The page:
• View of Grand Canyon National Park at sunset from the South Rim

    Grand Canyon

    National Park Arizona

There are park alerts in effect.
hide Alerts »
  • Expect Afternoon & Evening Thunderstorms. Flash Flood Watch Through 9pm Monday

    Monsoonal weather patterns have moved into the Grand Canyon area decreasing fire danger. As a result, on Tuesday, July 8 at 8 a.m. fire managers lifted fire restrictions within Grand Canyon National Park. More »

  • Two Bats Collected in the Park Have Tested Positive for Rabies

    One on the North Kaibab Trail and the other at Tusayan Ruin/Museum. Any persons having physical contact with bats in Grand Canyon National Park, please call 928-638-7779. Rabies can be prevented if appropriate medical care is given following an exposure. More »

Grand Canyon National Park to Celebrate Earth Science Week October 11 through 17

Subscribe RSS Icon | What is RSS
Date: September 24, 2009
Contact: Maureen Oltrogge, 928-638-7779
Contact: Allyson Mathis, 928-638-7923

Grand Canyon, Ariz. - Grand Canyon National Park will celebrate Earth Science Week by offering a variety of special programs and activities during the week of October 11 – 17, 2009. Ranger and resource management led programs on the park’s geology and other earth science topics will be offered, and exhibit panels from the Mapping the Canyon exhibit developed by Grand Canyon Association will be on display in the lobby of park headquarters. A geology field trip on Desert View Drive led by U.S. Geological Survey research geologist George Billingsley on Saturday, October 17 will culminate the week’s events.

Earth Science Week promotes understanding and appreciation of the value of earth science research and its applications and relevance to our daily lives. Grand Canyon National Park is an ideal place to celebrate Earth Science Week, as the park is a natural classroom and laboratory for the earth sciences, and is one of the most well known and most scenic geologic landscapes on the planet.

Superintendent Steve Martin said, “Grand Canyon National Park is very pleased to offer special events in recognition of Earth Science Week. The earth sciences are essential tools that the National Park Service uses to preserve and protect Grand Canyon. We’re very excited to offer a variety of earth science programs throughout the week, especially the geology field trip on Desert View Drive, which will provide a unique opportunity for visitors to learn about the canyon’s geology from George Billingsley, a field geologist who has dedicated his professional career to studying the geology of the Grand Canyon region.”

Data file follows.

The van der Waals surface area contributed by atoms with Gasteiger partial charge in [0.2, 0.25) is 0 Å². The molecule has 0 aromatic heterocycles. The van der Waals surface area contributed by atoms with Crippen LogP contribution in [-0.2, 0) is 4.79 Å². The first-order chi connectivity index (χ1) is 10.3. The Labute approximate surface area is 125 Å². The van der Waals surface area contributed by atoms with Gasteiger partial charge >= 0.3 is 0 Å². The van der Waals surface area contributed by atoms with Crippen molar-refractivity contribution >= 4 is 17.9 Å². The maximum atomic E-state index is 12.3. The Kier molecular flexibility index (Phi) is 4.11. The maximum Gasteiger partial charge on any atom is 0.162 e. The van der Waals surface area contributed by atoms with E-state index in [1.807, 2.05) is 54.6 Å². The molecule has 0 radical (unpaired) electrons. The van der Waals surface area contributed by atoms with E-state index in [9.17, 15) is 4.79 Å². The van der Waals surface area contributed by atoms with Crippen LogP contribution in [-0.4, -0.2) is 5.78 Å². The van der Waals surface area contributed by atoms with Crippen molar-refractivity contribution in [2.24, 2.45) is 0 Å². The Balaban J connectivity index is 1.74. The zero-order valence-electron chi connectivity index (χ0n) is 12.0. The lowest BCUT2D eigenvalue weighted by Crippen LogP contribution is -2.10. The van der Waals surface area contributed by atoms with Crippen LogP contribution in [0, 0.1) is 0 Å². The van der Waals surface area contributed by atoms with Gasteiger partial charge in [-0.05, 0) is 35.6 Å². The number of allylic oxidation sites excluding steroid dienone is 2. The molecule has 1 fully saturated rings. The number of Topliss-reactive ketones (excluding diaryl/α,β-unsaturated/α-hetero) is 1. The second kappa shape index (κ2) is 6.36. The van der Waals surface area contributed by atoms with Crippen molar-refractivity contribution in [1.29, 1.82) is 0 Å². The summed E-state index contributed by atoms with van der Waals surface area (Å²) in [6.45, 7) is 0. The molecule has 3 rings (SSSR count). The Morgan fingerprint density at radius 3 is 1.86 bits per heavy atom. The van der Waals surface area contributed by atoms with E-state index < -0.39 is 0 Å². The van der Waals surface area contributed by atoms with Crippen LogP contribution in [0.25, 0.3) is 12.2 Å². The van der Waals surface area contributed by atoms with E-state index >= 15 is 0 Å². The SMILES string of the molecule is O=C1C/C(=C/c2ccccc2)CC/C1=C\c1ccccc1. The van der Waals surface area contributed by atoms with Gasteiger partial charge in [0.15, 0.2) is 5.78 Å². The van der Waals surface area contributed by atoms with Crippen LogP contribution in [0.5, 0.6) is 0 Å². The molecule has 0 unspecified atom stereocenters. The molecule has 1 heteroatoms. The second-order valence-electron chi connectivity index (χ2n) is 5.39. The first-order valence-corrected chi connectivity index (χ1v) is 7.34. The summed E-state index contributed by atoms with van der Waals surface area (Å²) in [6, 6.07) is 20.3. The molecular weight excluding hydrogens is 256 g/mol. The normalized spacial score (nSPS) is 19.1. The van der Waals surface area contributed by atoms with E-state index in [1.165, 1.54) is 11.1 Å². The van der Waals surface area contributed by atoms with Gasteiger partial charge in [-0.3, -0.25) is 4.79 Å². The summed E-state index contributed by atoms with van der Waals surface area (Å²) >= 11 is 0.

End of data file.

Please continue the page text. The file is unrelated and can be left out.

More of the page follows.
To commemorate Earth Science Week, Fossil Walks and Geology Walks will be offered daily from Sunday, October 11 through Friday, October 16. The Fossil Walk will begin at 9:30 a.m. from the patio behind the Bright Angel Lodge and will visit a fossil bed containing the remains of a variety of marine organisms exposed near the rim of Grand Canyon. The Geology Walk will begin at 1:00 p.m. from outside of Yavapai Observation Station and will overview the canyon’s geologic story. Each program will last approximately one hour and include an easy ½ mile walk.

On Tuesday, October 13, the park will celebrate No Child Left Inside Day as part of Earth Science Week by offering a touch table on the rim of the canyon in the historic village near the El Tovar Lodge from 11:30 a.m. to 4:00 p.m. The touch table will help kids and park visitors explore the canyon’s geology by providing a variety of hands-on activities.

Several evening programs offered during the week will be on the earth sciences. On Monday, October 12, Park Ranger Chris Carroll will present “Arizona Monsoon? Surely You Jest! (The Summer Climate of Grand Canyon).” Evening Programs last approximately one hour and are presented in the Shrine of the Ages auditorium. On Tuesday, October 13, Parker Ranger Jim Heywood presents “How the Grand Canyon Came to Be: Grand Canyon Geology.” On Wednesday, October 14, Margaret Cook, Environmental Director, Gila River Community will present “People, Culture and Environment.”

On Saturday, October 17, USGS research geologist George Billingsley will lead a special Earth Science Week geology field trip on Desert View Drive from 10 a.m. to 4 p.m. The field trip will begin and end at Grand Canyon National Park Headquarters and include stops at Desert View, Grandview Point and Yaki Point. Free transportation for the field trip will be provided by a park shuttle bus. Billingsley has spent his career mapping the Grand Canyon region and has 131 professional papers and geologic maps on the region’s geology. During the field trip, he will provide a nontechnical overview of Grand Canyon geology and share some of his experiences while conducting geologic research in the canyon. The field trip is free. Participants should bring a sack lunch, water, and a light jacket.

The theme for this year’s Earth Science Week is Understanding Climate. Grand Canyon National Park will be hosting a Climate Friendly Parks workshop for park staff and park partners October 14 – 15 in order to develop an action plan for Grand Canyon with specific emission reduction goals and strategies to adapt to climate change impacts. The Climate Friendly Parks program provides national parks with management tools and resources to address climate change.

To learn more about Earth Science Week activities at Grand Canyon National Park, please contact Allyson Mathis, Science and Education Outreach Coordinator, at (928) 638-7923 or visit http://www.nps.gov/grca/planyourvisit/earth-sci-week.htm.

-NPS-

 

 

Did You Know?

NEVER APPROACH WILD ANIMALS

The elk found within Grand Canyon National Park weigh as much as 1,000 pounds (450 kg), and have been known to injure people who approach them. Never approach wild animals. It is dangerous, and illegal, to feed the wild animals in a national park. Violators will be fined.